It's a pleasant feeling, but Chiyozuka can't deny that he can still feel it sometimes, like jagged pieces of glass lodged between the cavities of his chest.

 

The guilt, that is.

 

It's not easy to forget his beginning, knows he's got a rough start with his unique and precious baseball idiots, knows he's almost ruined what is now the best thing that has ever happened to him in so long, but they never let him wallow in his unpleasant feelings for too long, always distracting him with the sport he's grown to adore in such a short period of time. Chiyozuka thinks they are wonderful for that alone, still a little annoying but far more amazing than anyone has given them credit for.

 

He also thinks that he might love them — Hibino with his never-ending enthusiasm and unfaltering determination, Kinose who's calm and firm yet gentle and kind, the spitfire that is Mizushima who is tiny in stature but with a personality worthy of a firecracker, there's Meino and Amakawa whom he's only getting to know — and their easy acceptance makes something in his heart flutter like something pleasant; it makes Chiyozuka want to try.

 

To be better.

 

To do his absolute best.

 

He hates losing, but he thinks he hates disappointing his new teammates more.

 

So Chiyozuka pours his blood and tears and sweat in training and in every game he's allowed to participate in. He doesn't think he's ever worked this hard in his life. It's honestly a little embarrassing, but it's not much of a price to pay compared to the place of belonging he's been given.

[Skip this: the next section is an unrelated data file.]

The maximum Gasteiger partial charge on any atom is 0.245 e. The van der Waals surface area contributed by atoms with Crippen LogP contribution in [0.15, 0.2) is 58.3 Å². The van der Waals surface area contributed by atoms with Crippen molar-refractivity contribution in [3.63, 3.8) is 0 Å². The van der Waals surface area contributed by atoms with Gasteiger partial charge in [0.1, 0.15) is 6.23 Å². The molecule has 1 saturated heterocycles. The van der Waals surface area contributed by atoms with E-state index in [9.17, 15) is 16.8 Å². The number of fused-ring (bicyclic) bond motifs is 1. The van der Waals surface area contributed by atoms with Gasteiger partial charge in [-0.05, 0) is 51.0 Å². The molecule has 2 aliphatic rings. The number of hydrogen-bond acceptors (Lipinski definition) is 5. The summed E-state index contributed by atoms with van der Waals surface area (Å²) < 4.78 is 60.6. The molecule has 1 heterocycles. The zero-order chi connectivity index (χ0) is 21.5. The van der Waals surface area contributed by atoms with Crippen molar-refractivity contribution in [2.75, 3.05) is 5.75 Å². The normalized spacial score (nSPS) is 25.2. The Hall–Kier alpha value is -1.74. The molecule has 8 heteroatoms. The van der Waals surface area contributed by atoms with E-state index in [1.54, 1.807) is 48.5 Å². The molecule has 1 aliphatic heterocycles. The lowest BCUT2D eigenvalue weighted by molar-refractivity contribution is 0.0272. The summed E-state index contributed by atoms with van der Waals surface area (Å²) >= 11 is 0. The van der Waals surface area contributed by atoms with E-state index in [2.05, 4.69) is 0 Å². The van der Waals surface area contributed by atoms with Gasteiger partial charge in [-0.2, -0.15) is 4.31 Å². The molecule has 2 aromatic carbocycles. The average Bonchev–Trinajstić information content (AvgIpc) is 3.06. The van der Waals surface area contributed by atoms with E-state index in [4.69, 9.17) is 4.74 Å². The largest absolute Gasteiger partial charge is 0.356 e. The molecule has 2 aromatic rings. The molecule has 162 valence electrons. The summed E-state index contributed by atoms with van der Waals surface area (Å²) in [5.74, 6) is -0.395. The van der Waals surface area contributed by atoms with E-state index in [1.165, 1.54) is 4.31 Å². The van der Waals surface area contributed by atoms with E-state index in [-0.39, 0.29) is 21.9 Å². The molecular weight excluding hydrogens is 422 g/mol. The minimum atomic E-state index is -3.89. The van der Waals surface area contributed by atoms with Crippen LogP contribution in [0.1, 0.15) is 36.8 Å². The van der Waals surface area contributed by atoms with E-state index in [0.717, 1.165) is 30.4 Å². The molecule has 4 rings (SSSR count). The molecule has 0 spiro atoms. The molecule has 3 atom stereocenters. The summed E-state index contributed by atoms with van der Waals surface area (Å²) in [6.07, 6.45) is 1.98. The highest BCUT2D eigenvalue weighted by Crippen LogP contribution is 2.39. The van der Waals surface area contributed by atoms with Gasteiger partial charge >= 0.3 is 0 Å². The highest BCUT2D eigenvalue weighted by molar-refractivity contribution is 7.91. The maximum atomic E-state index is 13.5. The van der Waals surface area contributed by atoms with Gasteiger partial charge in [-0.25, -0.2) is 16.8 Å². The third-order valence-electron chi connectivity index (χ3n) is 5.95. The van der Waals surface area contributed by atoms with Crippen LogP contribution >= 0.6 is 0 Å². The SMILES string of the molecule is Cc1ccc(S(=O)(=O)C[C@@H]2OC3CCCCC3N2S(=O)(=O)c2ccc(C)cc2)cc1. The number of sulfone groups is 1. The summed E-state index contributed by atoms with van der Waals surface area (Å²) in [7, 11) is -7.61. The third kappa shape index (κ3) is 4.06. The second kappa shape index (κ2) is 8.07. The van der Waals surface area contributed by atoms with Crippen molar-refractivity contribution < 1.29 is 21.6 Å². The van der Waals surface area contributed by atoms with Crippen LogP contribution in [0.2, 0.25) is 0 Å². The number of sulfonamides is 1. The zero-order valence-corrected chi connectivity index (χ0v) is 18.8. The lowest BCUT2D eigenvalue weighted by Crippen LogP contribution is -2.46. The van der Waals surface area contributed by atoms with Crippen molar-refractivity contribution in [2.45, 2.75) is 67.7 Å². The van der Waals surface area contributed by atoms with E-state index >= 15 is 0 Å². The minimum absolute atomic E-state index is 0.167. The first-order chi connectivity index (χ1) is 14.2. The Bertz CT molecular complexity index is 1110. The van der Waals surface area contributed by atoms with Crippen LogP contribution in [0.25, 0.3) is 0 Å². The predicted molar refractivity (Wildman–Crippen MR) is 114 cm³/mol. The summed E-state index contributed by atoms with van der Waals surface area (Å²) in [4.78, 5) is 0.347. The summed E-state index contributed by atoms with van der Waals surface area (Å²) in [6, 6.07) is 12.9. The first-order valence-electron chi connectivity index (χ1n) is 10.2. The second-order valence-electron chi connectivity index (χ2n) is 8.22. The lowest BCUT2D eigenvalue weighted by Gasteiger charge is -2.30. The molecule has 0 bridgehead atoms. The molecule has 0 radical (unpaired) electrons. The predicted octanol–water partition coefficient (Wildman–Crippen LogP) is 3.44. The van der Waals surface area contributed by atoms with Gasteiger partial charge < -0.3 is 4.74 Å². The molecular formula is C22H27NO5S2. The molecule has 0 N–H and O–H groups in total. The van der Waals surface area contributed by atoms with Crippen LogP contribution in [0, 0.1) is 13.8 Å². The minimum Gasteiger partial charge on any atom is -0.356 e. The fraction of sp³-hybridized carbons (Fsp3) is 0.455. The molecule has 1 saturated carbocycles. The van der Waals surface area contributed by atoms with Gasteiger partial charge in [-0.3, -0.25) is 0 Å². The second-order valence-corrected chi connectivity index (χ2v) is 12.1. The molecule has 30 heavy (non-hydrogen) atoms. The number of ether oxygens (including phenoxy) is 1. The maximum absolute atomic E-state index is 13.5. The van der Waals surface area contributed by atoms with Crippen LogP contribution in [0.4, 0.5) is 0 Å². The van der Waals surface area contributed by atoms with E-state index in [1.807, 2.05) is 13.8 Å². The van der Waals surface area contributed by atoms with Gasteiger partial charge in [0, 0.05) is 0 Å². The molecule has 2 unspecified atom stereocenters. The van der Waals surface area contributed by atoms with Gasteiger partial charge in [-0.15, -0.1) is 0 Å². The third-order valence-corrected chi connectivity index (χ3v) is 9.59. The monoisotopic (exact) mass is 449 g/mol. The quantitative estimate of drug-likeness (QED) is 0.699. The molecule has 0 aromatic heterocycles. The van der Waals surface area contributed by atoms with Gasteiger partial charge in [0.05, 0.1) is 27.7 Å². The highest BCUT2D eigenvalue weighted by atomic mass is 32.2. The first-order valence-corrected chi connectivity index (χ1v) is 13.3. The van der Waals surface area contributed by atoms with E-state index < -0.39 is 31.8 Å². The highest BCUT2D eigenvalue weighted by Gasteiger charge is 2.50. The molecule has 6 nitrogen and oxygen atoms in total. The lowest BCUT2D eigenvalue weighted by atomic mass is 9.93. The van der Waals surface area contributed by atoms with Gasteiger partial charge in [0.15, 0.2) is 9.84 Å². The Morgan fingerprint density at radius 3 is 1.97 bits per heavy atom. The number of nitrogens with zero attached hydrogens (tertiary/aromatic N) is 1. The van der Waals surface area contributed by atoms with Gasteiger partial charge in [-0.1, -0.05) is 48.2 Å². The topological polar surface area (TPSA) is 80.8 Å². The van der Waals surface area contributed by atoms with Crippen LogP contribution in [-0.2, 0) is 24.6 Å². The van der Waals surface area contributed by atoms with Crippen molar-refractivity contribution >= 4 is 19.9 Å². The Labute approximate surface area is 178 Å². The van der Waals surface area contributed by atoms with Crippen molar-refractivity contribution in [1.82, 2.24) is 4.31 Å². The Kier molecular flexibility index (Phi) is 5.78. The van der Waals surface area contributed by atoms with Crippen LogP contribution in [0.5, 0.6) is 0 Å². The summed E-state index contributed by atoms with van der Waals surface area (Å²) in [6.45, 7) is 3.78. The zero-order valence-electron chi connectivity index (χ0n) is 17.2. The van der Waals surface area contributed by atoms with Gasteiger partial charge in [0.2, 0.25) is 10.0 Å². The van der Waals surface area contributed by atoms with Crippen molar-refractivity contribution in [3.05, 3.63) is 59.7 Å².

Chiyozuka will do everything for them.

 

He swears it on his life.

 

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Chiyozuka has never made a promise before, but the one he's made is also one that he intends to keep. It's the only thing in his mind as he stands on a diamond made of soil and grass, facing off against an elite that he knows is way beyond his league.

 

The guy on the mound is tall and lanky, nothing like Nishiki or even Kinose. Instead, he is long-limbed and looking as if he'll fall over if the wind so much as blows his way, but the way he throws the ball is not something to laugh at. He's learned this when the umpire calls strike on his first and second swing, a ball on the third, and before he knows it, there's no longer room left for a single mistake. 

 

It's daunting, almost as if he's standing on the edge of a very steep cliff, but Chiyozuka is not deterred as he takes his stance, eyes laser-focused.

 

And he waits.

 

And waits.

 

Finally, the ball speeds his way. It's a breaking ball, one that curves downwards on the most unexpected of times and throws batters off, but Chiyozuka is calm, and he is ready.

 

He takes a deep breath and swings.

 

His ears ring, and the sound of metal against leather makes his heart thunder, vibrating like something fierce beneath his ribcage.

 

The ball flies.

 

It's not a homerun — not yet, but it will be, next time, soon — but it sends Ellis home and scores them a point.

 

Still.

 

It's not enough. Chiyozuka will not be satisfied until he's done what he wants to do. So he'll keep swinging his bat, as hard and as many times as it takes, and propel his teammates, his friends , to the top of the world and beyond.

 

Above him, the clouds part to make way for sunlight.